November 17, 2008
  3. kim #

    I don't know if it's easily definable. If people are "actively" generating income and then using it to support the groups or individuals doing the actual work, it becomes symbiotic. If I had money, I'd probably pay someone else to do the work!

    But I think you are right that there is a difference between an "activist" and a "donor". Most of us do a little of both – donorvists? activors? – and some of us are more active/bigger donors than others. My personal definition of an activist, BTW, is someone that works directly among humans in some capacity to enact change. Hmmmm, Webster's definition of activism: a doctrine or practice that emphasizes direct vigorous action especially in support of or opposition to one side of a controversial issue.

    November 17, 2008
  4. Certainly check writing is good and frequently necessary. I don't know if "large" checks qualify any more than the small donations. I think it's all a matter of one giving "all that one can" – which qualifies as true generosity…

    Because activism requires so much behind the scenes dedication – I think it winds up being similar to film editing… The bulk of the work and sometimes the "best stuff" is never seen. Whether you're advocating for the environment, for human rights or for animal concerns. It all requires a great deal of research – learning opposing views, staying current, thinking of new ways to present your position effectively, perfecting strategies and so on… And let's face it – none of it ever seems like "enough".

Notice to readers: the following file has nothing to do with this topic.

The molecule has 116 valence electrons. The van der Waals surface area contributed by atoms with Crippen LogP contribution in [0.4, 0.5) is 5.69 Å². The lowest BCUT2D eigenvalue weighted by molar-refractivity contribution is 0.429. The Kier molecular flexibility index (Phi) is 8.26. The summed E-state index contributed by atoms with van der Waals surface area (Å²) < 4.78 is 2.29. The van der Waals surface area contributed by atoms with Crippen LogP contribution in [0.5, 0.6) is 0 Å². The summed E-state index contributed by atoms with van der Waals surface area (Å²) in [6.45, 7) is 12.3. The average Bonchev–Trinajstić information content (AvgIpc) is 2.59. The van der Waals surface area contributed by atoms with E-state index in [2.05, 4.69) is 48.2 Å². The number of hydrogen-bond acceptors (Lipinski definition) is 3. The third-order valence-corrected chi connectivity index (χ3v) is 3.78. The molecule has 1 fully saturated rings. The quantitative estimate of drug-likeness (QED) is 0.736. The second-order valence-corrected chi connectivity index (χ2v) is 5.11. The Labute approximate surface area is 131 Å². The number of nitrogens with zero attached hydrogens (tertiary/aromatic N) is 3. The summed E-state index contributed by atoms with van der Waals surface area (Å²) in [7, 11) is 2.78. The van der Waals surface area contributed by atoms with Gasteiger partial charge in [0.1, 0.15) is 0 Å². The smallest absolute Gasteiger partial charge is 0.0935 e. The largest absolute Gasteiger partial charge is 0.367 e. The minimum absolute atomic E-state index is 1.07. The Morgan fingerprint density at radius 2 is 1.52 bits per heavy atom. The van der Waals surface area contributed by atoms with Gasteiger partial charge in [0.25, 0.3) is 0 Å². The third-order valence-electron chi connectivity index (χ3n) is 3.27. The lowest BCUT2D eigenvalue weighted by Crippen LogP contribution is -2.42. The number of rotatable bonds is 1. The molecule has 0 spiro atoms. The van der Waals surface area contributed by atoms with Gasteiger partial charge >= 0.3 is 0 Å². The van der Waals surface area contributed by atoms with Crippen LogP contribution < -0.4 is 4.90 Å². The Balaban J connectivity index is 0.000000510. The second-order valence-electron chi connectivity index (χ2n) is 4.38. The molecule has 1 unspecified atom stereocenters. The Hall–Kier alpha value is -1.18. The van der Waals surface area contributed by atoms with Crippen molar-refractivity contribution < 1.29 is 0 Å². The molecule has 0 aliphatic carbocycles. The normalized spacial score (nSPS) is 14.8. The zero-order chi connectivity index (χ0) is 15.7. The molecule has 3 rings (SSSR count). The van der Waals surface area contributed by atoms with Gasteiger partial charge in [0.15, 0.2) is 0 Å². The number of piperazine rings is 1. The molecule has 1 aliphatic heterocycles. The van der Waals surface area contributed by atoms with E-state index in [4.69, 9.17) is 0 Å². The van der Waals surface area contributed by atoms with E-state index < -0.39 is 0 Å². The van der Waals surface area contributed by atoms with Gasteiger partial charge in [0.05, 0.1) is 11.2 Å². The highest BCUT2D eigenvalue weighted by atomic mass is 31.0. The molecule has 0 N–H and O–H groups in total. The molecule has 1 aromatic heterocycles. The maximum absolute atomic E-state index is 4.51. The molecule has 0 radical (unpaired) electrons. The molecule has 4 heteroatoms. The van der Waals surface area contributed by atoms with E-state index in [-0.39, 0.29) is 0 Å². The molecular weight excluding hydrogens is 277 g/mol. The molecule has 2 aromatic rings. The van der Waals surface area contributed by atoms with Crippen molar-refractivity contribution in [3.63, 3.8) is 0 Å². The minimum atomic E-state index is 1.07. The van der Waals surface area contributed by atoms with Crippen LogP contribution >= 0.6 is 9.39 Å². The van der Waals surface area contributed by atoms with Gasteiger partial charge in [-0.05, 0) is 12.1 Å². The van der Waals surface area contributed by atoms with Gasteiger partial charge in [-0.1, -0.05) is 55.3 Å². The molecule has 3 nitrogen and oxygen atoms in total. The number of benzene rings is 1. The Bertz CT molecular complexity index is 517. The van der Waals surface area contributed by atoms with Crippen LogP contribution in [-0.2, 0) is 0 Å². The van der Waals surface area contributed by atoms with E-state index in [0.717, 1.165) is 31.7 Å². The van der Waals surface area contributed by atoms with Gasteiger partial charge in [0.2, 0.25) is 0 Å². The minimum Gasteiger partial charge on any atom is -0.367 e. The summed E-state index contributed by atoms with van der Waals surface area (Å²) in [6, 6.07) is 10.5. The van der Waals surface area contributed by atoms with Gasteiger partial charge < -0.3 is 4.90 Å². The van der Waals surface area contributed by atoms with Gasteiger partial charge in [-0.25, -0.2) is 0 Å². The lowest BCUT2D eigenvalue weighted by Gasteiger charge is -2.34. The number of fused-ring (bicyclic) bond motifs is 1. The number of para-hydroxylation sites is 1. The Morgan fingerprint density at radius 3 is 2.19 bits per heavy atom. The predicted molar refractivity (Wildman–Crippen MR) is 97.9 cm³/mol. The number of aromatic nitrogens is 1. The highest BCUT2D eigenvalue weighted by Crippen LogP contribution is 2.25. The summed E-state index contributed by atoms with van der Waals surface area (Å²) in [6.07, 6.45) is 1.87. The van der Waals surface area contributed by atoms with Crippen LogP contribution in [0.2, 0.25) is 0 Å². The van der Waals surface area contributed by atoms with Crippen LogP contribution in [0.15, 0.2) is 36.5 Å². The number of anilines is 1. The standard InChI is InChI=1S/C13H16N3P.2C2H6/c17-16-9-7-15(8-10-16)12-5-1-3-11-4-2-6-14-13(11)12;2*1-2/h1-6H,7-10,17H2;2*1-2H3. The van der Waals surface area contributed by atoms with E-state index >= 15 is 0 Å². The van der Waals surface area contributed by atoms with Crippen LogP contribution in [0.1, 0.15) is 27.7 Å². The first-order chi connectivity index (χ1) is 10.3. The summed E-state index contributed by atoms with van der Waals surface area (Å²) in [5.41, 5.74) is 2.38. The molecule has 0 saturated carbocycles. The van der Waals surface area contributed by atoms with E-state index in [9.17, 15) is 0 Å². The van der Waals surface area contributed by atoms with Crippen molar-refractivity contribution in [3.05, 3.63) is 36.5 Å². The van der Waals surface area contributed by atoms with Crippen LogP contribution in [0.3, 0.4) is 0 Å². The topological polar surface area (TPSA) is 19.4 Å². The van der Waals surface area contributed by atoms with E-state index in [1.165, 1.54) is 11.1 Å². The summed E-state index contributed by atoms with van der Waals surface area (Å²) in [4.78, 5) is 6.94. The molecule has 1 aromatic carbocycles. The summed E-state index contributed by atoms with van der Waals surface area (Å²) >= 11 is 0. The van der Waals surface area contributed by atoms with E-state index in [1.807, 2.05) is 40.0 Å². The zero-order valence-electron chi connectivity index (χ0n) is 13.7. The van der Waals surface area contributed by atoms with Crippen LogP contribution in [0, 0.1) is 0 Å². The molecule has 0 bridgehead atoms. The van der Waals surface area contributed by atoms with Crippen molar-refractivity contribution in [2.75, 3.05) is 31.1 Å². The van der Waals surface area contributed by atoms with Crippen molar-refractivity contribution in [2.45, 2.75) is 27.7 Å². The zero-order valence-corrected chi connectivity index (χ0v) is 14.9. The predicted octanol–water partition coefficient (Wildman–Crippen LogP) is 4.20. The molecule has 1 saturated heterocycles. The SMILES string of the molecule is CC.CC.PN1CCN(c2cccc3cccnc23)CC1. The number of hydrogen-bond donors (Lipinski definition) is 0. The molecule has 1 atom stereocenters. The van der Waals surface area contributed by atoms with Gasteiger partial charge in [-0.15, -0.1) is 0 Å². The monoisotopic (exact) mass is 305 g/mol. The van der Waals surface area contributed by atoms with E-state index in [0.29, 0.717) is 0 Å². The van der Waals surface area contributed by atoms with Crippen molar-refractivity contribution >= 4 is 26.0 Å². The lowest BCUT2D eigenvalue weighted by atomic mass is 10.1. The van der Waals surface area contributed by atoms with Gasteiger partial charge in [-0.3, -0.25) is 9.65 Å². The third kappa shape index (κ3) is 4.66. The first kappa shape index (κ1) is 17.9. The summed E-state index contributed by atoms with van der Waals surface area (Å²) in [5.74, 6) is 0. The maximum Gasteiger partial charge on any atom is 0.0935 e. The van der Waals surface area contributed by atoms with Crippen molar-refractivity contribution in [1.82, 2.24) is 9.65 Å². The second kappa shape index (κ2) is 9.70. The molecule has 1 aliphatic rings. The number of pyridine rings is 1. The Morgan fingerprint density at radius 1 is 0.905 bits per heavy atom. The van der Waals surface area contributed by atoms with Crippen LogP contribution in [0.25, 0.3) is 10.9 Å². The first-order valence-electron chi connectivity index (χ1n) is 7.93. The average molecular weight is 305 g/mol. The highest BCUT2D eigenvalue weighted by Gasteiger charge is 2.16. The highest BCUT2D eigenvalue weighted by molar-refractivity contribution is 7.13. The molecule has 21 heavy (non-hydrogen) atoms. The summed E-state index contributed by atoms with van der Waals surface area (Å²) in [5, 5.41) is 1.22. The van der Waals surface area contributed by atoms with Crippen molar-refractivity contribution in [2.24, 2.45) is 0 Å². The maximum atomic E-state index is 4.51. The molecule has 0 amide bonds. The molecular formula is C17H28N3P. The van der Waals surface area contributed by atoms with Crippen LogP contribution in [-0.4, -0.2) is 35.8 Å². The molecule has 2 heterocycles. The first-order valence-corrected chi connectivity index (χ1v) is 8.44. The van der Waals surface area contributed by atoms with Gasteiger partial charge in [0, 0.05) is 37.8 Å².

But those concerned with an issue are obligated to do the very minimum to reduce the harm they wish to end. For instance, if one wishes to avoid harm to the environment – the very least they're expected to do is recycle. If they are concerned with human rights – the very least to be done is to avoid supporting countries (or companies) that exploit people. And if the focus is on animal "welfare" – the very least one can do is not eat them. If these "minimum" efforts aren't a full time commitment – they can donate all the riches they possess but it still does not come from an "activist".

    November 17, 2008
  5. Deb #

    Mary, with regards to the "notion that the more inconvenienced you are (and that includes working scrimping to put money towards a cause as opposed to "allocating"), the closer it is to activism." – I struggle with this too. If I enjoy it (like the work at the sanctuary), it doesn't count! And yet that doesn't make sense. We're more effective, not less, when we are doing something that we enjoy, and it makes a lot more sense to devote more time to where we will be most effective! But still…I have a definite bias that inconvenience brings the action close to activism. I don't think it is a fair bias.